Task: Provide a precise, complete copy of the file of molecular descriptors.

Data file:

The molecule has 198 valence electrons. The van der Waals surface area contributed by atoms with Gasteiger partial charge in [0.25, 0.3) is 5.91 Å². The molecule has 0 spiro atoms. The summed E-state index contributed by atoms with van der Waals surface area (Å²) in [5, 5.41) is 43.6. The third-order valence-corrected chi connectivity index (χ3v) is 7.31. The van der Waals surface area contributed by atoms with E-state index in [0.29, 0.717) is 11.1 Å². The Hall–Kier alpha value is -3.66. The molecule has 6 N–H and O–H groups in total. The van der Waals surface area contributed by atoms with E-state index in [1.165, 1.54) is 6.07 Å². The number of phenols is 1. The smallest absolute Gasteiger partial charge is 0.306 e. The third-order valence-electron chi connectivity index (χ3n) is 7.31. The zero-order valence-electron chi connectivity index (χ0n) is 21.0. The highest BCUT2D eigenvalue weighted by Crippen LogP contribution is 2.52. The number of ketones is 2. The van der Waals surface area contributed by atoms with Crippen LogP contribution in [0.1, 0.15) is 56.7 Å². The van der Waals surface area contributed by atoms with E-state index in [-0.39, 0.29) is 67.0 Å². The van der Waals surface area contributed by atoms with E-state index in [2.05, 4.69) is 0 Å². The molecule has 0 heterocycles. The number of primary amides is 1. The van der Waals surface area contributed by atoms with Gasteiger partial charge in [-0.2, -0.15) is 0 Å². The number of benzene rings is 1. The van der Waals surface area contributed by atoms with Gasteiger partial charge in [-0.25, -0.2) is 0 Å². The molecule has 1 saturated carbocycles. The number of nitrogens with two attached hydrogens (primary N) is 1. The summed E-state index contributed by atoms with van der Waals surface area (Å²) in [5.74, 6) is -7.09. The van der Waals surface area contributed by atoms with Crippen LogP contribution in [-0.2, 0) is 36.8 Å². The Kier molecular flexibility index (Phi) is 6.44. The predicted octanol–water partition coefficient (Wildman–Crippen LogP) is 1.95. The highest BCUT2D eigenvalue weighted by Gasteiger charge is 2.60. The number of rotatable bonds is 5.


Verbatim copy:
The molecule has 198 valence electrons. The van der Waals surface area contributed by atoms with Gasteiger partial charge in [0.25, 0.3) is 5.91 Å². The molecule has 0 spiro atoms. The summed E-state index contributed by atoms with van der Waals surface area (Å²) in [5, 5.41) is 43.6. The third-order valence-corrected chi connectivity index (χ3v) is 7.31. The van der Waals surface area contributed by atoms with E-state index in [0.29, 0.717) is 11.1 Å². The Hall–Kier alpha value is -3.66. The molecule has 6 N–H and O–H groups in total. The van der Waals surface area contributed by atoms with E-state index in [1.165, 1.54) is 6.07 Å². The number of phenols is 1. The smallest absolute Gasteiger partial charge is 0.306 e. The third-order valence-electron chi connectivity index (χ3n) is 7.31. The zero-order valence-electron chi connectivity index (χ0n) is 21.0. The highest BCUT2D eigenvalue weighted by Crippen LogP contribution is 2.52. The number of ketones is 2. The van der Waals surface area contributed by atoms with Crippen LogP contribution in [0.1, 0.15) is 56.7 Å². The van der Waals surface area contributed by atoms with E-state index in [-0.39, 0.29) is 67.0 Å². The van der Waals surface area contributed by atoms with E-state index in [2.05, 4.69) is 0 Å². The molecule has 0 heterocycles. The number of primary amides is 1. The van der Waals surface area contributed by atoms with Gasteiger partial charge in [-0.2, -0.15) is 0 Å². The number of benzene rings is 1. The van der Waals surface area contributed by atoms with Gasteiger partial charge in [-0.25, -0.2) is 0 Å². The molecule has 1 saturated carbocycles. The number of nitrogens with two attached hydrogens (primary N) is 1. The summed E-state index contributed by atoms with van der Waals surface area (Å²) in [5.74, 6) is -7.09. The van der Waals surface area contributed by atoms with Crippen LogP contribution in [-0.2, 0) is 36.8 Å². The Kier molecular flexibility index (Phi) is 6.44. The predicted octanol–water partition coefficient (Wildman–Crippen LogP) is 1.95. The highest BCUT2D eigenvalue weighted by Gasteiger charge is 2.60. The number of rotatable bonds is 5.